However, activities that ought to take place within the next 4 weeks  may be missing from the “4 weeks look ahead “window.  There are 3 possibilities for this. Firstly, the “missing” activities are not in the schedule at all as it has been overlooked during the baseline submission. Secondly, there are errors in the upstream programme logic of these missing activities such that it pushes these activities out of the 4 weeks window. Thirdly, the “Retain Logic” Option is being selected for scheduling. When the actual sequence of activities are not in the same order as originally planned, the “Retained Logic” will push the downstream activities which should have taken place in the next 4 weeks window beyond.

There are some controversies in the scheduling community on whether the programme logic should be allowed to change to reflect the actual intent sequence of work on site during progress updating. On the other hand, some argued that by changing the programme logic, it is no longer reflective of the original intent of work sequences, thus making the evaluation EOT difficult.

Different organisations have different practices in allowing changes in programme logics and in the choice of scheduling options. May I hear your views here on the pro and cons of the various practices?

Arrange the activities by Total Floats

Critical path is the longest path of the project and hence determines the completion date of the project. To see the critical path, the activities shall be grouped by total floats. Activities with the biggest negative floats shall be reviewed first to identify the most critical activities. From these critical activities, the cause of delay shall be examined and catching up measures can be discussed.

Also do note those with excessive total floats. It can also mean that these activities are not properly linked or not linked at all.

In summary, a properly updated project schedule can be very useful tool for the project manager to ascertain the project status, identify bottlenecks and brainstorm for solutions.

What so difficult about Interface management?

January 10, 2019

Interface management plays a large part in the success of managing a project. Without proper interface management, it can cause overall project to delay and cost to over run.

In construction project, there are much interface works with adjacent contractors, sub-contractors, systems wide contractors and external authorities.  Let examine some of the challenges in interface management.

Scale and Complexity of the project

One of the reasons managing large scale project is more complex is not just because the physical quantity of work is larger, but there are also more parties being involved.  Hence with more parties involved, the complexity of interfaces increases.

In a mega project, project is broken down into multiple main packages. In addition, many major trades will be appointed by the client directly and novate to the main contractors later, so as to save cost through bulk purchase and standardisation of equipment. As such, main contractors not only have to manage lateral  interfaces with the adjacent main contractors but also vertical interfaces of sub-contractors.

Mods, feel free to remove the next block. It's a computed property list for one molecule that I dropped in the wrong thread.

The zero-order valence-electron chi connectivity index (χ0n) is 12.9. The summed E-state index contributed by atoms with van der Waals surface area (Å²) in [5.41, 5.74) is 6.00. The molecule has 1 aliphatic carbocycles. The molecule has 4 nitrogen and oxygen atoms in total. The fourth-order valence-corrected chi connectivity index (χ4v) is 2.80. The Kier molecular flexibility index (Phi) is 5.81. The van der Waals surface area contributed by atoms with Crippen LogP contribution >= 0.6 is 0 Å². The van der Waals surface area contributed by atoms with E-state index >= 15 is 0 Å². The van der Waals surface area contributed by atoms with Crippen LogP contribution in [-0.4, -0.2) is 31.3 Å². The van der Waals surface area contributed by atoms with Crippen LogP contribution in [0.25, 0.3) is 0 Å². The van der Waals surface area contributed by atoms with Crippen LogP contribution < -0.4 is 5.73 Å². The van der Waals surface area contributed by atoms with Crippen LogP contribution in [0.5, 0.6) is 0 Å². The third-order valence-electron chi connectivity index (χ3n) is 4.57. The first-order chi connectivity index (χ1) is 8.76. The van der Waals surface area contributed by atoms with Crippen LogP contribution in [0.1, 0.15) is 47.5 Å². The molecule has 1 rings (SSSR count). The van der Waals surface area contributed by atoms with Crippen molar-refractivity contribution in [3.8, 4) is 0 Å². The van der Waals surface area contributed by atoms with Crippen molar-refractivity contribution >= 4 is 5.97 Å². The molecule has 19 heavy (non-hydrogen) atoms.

Inconsistencies in tender/contract documentations

It is not uncommon to find discrepancies in contract documentations between different contract packages. In one case, the nominated sub-contract stated that the duration of installation and testing of lifts was 4 months. However, in the main contracts, the duration for lifts  installation and testing allowed for only 3 months. Just imagined if you were the nominated sub-contractor, would you agree to a shorter duration upon novation to the Main-contractors?

In another example, the drawing details of the interface between adjacent contractors differed. Either contractors would not agree to change their own design as they were doing according to the required specifications. In which case, the Engineer had to issue EI to regularise the inconsistencies.

Lateral interface management.

Lateral interface refers to adjacent contractors sharing common interfaces. They don’t have direct contractual obligation with each other.

One of the common issues of lateral interfacing is sharing of access or providing of access to his adjacent contractor.  In one of my project, my contractor could not delivered materials into the bored tunnel from our side as the opening had been closed. As a result, my contractor needed to deliver the materials through the shaft opening of the adjacent contractor. As the delivery would affect their adjacent contractor’s work and there was no stipulated clause that the contractor needed to provide free access to the adjacent contractor , it took quite an amount of effort to interface and coordinate among the contractors. At times, it required the client PMs to step in to facilitate the coordination.